MONACO – When environment ministers from some 100 countries meet here on February 20-22 for UNEP’s Governing Council and Environmental Forum, talks will focus on environmentally friendly “green growth” and ways and means by which the world can achieve a low-carbon economy. The employment and development potential of combating climate change is only now being understood as a part of this effort. UNEP has invited the International Labour Organization and the International Trade Union Confederation to contribute to these discussions.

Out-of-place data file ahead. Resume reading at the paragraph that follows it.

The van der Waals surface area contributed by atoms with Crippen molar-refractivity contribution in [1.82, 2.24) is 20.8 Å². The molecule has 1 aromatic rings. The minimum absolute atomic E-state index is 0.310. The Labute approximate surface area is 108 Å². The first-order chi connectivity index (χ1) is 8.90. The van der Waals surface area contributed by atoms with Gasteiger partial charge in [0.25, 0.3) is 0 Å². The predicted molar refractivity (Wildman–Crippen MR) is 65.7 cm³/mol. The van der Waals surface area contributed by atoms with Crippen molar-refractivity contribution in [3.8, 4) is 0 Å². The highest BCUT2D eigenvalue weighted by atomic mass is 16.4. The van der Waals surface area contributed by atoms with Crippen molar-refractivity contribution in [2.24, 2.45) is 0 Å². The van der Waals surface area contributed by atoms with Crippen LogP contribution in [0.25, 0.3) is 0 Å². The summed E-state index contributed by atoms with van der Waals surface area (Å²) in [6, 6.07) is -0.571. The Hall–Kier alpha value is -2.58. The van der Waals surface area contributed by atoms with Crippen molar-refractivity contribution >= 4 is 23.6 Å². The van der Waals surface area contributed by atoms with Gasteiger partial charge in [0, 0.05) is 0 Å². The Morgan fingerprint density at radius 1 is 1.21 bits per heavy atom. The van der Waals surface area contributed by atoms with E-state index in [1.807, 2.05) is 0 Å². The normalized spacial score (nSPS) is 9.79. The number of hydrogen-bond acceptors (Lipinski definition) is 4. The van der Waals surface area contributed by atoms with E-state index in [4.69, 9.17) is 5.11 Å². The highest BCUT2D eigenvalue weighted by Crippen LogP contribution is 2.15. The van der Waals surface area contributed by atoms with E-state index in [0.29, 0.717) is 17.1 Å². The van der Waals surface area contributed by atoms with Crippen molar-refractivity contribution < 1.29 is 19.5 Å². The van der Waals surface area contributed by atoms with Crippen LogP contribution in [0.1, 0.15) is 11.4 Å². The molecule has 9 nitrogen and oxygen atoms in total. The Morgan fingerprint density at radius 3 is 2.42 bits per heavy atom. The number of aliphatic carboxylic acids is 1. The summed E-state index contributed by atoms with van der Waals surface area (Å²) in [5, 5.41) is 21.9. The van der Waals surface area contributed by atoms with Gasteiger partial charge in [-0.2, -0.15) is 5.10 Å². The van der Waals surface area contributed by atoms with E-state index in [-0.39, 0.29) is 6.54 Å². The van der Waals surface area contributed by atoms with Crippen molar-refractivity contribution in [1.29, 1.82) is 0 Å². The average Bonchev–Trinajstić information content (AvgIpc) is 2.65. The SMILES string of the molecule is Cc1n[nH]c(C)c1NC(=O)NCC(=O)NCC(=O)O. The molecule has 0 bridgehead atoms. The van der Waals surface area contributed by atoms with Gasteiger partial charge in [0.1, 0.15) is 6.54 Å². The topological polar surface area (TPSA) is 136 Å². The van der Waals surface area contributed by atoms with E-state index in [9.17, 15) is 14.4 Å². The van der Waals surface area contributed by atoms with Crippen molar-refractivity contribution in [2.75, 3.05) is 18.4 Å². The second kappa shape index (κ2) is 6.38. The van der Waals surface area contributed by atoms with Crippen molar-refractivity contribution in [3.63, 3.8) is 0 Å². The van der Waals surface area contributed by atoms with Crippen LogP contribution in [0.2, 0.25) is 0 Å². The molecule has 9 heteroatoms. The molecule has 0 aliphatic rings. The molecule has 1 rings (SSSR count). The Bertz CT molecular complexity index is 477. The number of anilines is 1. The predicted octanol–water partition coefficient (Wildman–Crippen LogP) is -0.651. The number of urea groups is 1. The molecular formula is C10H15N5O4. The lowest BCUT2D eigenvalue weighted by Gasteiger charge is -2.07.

Changes underway are a result of the Kyoto Protocol, but they are also partly being made in anticipation of deeper emission cuts to come. Equally important, the perception of organized labor and industry concerning environmental issues is changing dramatically. Environmental regulation was sometimes viewed with suspicion and concern for business and labour. Now, business sees profits and unions see jobs.
Consider these facts:
·A Washington-based consulting firm estimates that the U.S. environmental industry generated more than $340 billion in sales and almost $50 billion in tax revenues in 2005. The 5.3 million workers in the environmental industry outnumber pharmaceutical workers ten to one.